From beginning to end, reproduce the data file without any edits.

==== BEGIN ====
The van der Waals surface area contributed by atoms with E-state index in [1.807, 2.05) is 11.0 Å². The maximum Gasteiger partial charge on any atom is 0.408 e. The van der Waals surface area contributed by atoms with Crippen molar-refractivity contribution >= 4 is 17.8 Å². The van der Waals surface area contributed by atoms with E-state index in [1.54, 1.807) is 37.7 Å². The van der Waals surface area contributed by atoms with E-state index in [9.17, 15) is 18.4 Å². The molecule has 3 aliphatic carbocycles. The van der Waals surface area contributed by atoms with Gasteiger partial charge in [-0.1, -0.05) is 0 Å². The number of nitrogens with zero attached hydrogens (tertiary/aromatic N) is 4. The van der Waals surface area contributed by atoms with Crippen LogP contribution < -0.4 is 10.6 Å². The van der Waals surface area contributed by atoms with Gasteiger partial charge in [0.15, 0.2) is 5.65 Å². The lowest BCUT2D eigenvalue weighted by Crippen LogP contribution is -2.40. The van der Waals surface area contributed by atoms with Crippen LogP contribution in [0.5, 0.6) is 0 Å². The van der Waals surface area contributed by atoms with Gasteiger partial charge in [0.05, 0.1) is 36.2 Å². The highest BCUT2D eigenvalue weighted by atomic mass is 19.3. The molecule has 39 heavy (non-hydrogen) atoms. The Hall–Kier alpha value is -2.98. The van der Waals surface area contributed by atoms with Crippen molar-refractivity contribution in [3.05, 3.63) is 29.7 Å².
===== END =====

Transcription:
The van der Waals surface area contributed by atoms with E-state index in [1.807, 2.05) is 11.0 Å². The maximum Gasteiger partial charge on any atom is 0.408 e. The van der Waals surface area contributed by atoms with Crippen molar-refractivity contribution >= 4 is 17.8 Å². The van der Waals surface area contributed by atoms with E-state index in [1.54, 1.807) is 37.7 Å². The van der Waals surface area contributed by atoms with E-state index in [9.17, 15) is 18.4 Å². The molecule has 3 aliphatic carbocycles. The van der Waals surface area contributed by atoms with Gasteiger partial charge in [-0.1, -0.05) is 0 Å². The number of nitrogens with zero attached hydrogens (tertiary/aromatic N) is 4. The van der Waals surface area contributed by atoms with Crippen LogP contribution < -0.4 is 10.6 Å². The van der Waals surface area contributed by atoms with Gasteiger partial charge in [0.15, 0.2) is 5.65 Å². The lowest BCUT2D eigenvalue weighted by Crippen LogP contribution is -2.40. The van der Waals surface area contributed by atoms with Crippen LogP contribution in [0.5, 0.6) is 0 Å². The van der Waals surface area contributed by atoms with Gasteiger partial charge in [0.05, 0.1) is 36.2 Å². The highest BCUT2D eigenvalue weighted by atomic mass is 19.3. The molecule has 39 heavy (non-hydrogen) atoms. The Hall–Kier alpha value is -2.98. The van der Waals surface area contributed by atoms with Crippen molar-refractivity contribution in [3.05, 3.63) is 29.7 Å².